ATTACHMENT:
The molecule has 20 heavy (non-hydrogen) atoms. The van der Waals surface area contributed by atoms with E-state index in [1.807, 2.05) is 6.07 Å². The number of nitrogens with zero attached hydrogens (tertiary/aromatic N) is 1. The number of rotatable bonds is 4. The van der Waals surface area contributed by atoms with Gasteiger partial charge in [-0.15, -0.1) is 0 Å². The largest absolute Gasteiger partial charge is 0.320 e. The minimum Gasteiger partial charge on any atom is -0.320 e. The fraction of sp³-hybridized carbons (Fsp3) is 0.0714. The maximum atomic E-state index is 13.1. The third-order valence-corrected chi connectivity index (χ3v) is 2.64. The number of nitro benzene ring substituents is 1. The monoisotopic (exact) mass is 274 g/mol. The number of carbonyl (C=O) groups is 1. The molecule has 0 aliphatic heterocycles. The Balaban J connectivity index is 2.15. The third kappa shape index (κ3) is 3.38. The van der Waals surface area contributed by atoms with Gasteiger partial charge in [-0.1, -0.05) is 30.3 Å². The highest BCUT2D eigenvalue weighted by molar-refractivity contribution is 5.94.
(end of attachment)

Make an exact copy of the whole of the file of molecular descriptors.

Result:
The molecule has 20 heavy (non-hydrogen) atoms. The van der Waals surface area contributed by atoms with E-state index in [1.807, 2.05) is 6.07 Å². The number of nitrogens with zero attached hydrogens (tertiary/aromatic N) is 1. The number of rotatable bonds is 4. The van der Waals surface area contributed by atoms with Gasteiger partial charge in [-0.15, -0.1) is 0 Å². The largest absolute Gasteiger partial charge is 0.320 e. The minimum Gasteiger partial charge on any atom is -0.320 e. The fraction of sp³-hybridized carbons (Fsp3) is 0.0714. The maximum atomic E-state index is 13.1. The third-order valence-corrected chi connectivity index (χ3v) is 2.64. The number of nitro benzene ring substituents is 1. The monoisotopic (exact) mass is 274 g/mol. The number of carbonyl (C=O) groups is 1. The molecule has 0 aliphatic heterocycles. The Balaban J connectivity index is 2.15. The third kappa shape index (κ3) is 3.38. The van der Waals surface area contributed by atoms with Gasteiger partial charge in [-0.1, -0.05) is 30.3 Å². The highest BCUT2D eigenvalue weighted by molar-refractivity contribution is 5.94.